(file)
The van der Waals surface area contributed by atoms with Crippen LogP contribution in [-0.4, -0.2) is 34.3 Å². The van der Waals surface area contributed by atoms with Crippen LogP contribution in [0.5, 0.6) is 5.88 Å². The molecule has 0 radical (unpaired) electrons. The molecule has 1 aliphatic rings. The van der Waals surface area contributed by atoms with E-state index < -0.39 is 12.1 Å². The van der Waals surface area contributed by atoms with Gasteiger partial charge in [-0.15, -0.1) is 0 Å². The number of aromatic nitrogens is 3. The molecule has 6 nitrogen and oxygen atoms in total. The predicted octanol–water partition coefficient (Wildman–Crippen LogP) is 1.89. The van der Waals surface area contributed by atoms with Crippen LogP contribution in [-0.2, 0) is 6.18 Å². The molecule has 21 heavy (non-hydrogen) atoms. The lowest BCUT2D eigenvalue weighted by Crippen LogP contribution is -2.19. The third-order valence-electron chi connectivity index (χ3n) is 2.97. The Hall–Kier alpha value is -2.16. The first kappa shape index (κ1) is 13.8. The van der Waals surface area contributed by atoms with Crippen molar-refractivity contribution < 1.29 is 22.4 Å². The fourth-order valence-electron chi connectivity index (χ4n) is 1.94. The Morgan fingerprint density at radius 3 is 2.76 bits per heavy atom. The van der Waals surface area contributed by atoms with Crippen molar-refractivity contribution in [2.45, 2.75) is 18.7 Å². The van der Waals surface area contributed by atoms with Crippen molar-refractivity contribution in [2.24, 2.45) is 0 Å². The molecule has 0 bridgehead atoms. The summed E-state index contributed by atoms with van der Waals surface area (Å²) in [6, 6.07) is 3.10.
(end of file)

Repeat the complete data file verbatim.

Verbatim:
The van der Waals surface area contributed by atoms with Crippen LogP contribution in [-0.4, -0.2) is 34.3 Å². The van der Waals surface area contributed by atoms with Crippen LogP contribution in [0.5, 0.6) is 5.88 Å². The molecule has 0 radical (unpaired) electrons. The molecule has 1 aliphatic rings. The van der Waals surface area contributed by atoms with E-state index < -0.39 is 12.1 Å². The van der Waals surface area contributed by atoms with Gasteiger partial charge in [-0.15, -0.1) is 0 Å². The number of aromatic nitrogens is 3. The molecule has 6 nitrogen and oxygen atoms in total. The predicted octanol–water partition coefficient (Wildman–Crippen LogP) is 1.89. The van der Waals surface area contributed by atoms with Crippen LogP contribution in [-0.2, 0) is 6.18 Å². The molecule has 21 heavy (non-hydrogen) atoms. The lowest BCUT2D eigenvalue weighted by Crippen LogP contribution is -2.19. The third-order valence-electron chi connectivity index (χ3n) is 2.97. The Hall–Kier alpha value is -2.16. The first kappa shape index (κ1) is 13.8. The van der Waals surface area contributed by atoms with Crippen molar-refractivity contribution < 1.29 is 22.4 Å². The fourth-order valence-electron chi connectivity index (χ4n) is 1.94. The Morgan fingerprint density at radius 3 is 2.76 bits per heavy atom. The van der Waals surface area contributed by atoms with Crippen molar-refractivity contribution in [2.45, 2.75) is 18.7 Å². The van der Waals surface area contributed by atoms with Crippen molar-refractivity contribution in [2.24, 2.45) is 0 Å². The molecule has 0 bridgehead atoms. The summed E-state index contributed by atoms with van der Waals surface area (Å²) in [6, 6.07) is 3.10.